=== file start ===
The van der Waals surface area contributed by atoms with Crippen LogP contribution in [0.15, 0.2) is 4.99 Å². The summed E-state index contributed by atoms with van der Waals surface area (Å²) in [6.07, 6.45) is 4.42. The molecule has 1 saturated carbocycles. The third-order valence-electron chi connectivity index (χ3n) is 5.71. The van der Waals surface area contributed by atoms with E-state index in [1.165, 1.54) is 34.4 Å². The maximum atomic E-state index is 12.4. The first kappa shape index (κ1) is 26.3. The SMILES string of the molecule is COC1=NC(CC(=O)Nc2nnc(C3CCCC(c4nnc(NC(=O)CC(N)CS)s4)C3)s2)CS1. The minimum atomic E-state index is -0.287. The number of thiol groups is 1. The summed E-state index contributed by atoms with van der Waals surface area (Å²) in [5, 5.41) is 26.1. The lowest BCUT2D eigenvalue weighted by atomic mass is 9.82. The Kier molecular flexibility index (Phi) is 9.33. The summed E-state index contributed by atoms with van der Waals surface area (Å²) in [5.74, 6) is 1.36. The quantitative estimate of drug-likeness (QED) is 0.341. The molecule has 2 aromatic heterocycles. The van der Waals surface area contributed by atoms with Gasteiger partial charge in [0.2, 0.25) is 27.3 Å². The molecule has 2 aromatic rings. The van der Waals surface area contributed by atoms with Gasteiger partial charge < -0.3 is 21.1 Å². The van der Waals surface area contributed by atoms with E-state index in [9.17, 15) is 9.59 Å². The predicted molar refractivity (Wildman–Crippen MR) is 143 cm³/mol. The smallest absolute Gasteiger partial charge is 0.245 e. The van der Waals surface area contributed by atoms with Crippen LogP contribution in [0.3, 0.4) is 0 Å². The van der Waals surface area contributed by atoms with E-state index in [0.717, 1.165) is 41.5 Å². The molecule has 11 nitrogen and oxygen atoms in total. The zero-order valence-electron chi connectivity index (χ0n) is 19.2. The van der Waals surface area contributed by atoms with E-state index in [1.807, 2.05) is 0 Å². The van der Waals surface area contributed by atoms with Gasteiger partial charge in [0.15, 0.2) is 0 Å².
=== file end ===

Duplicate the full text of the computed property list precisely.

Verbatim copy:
The van der Waals surface area contributed by atoms with Crippen LogP contribution in [0.15, 0.2) is 4.99 Å². The summed E-state index contributed by atoms with van der Waals surface area (Å²) in [6.07, 6.45) is 4.42. The molecule has 1 saturated carbocycles. The third-order valence-electron chi connectivity index (χ3n) is 5.71. The van der Waals surface area contributed by atoms with E-state index in [1.165, 1.54) is 34.4 Å². The maximum atomic E-state index is 12.4. The first kappa shape index (κ1) is 26.3. The SMILES string of the molecule is COC1=NC(CC(=O)Nc2nnc(C3CCCC(c4nnc(NC(=O)CC(N)CS)s4)C3)s2)CS1. The minimum atomic E-state index is -0.287. The number of thiol groups is 1. The summed E-state index contributed by atoms with van der Waals surface area (Å²) in [5, 5.41) is 26.1. The lowest BCUT2D eigenvalue weighted by atomic mass is 9.82. The Kier molecular flexibility index (Phi) is 9.33. The summed E-state index contributed by atoms with van der Waals surface area (Å²) in [5.74, 6) is 1.36. The quantitative estimate of drug-likeness (QED) is 0.341. The molecule has 2 aromatic heterocycles. The van der Waals surface area contributed by atoms with Gasteiger partial charge in [0.2, 0.25) is 27.3 Å². The molecule has 2 aromatic rings. The van der Waals surface area contributed by atoms with Gasteiger partial charge < -0.3 is 21.1 Å². The van der Waals surface area contributed by atoms with E-state index in [9.17, 15) is 9.59 Å². The predicted molar refractivity (Wildman–Crippen MR) is 143 cm³/mol. The smallest absolute Gasteiger partial charge is 0.245 e. The van der Waals surface area contributed by atoms with Crippen LogP contribution in [0.3, 0.4) is 0 Å². The van der Waals surface area contributed by atoms with E-state index in [0.717, 1.165) is 41.5 Å². The molecule has 11 nitrogen and oxygen atoms in total. The zero-order valence-electron chi connectivity index (χ0n) is 19.2. The van der Waals surface area contributed by atoms with E-state index in [1.807, 2.05) is 0 Å². The van der Waals surface area contributed by atoms with Gasteiger partial charge in [0.15, 0.2) is 0 Å².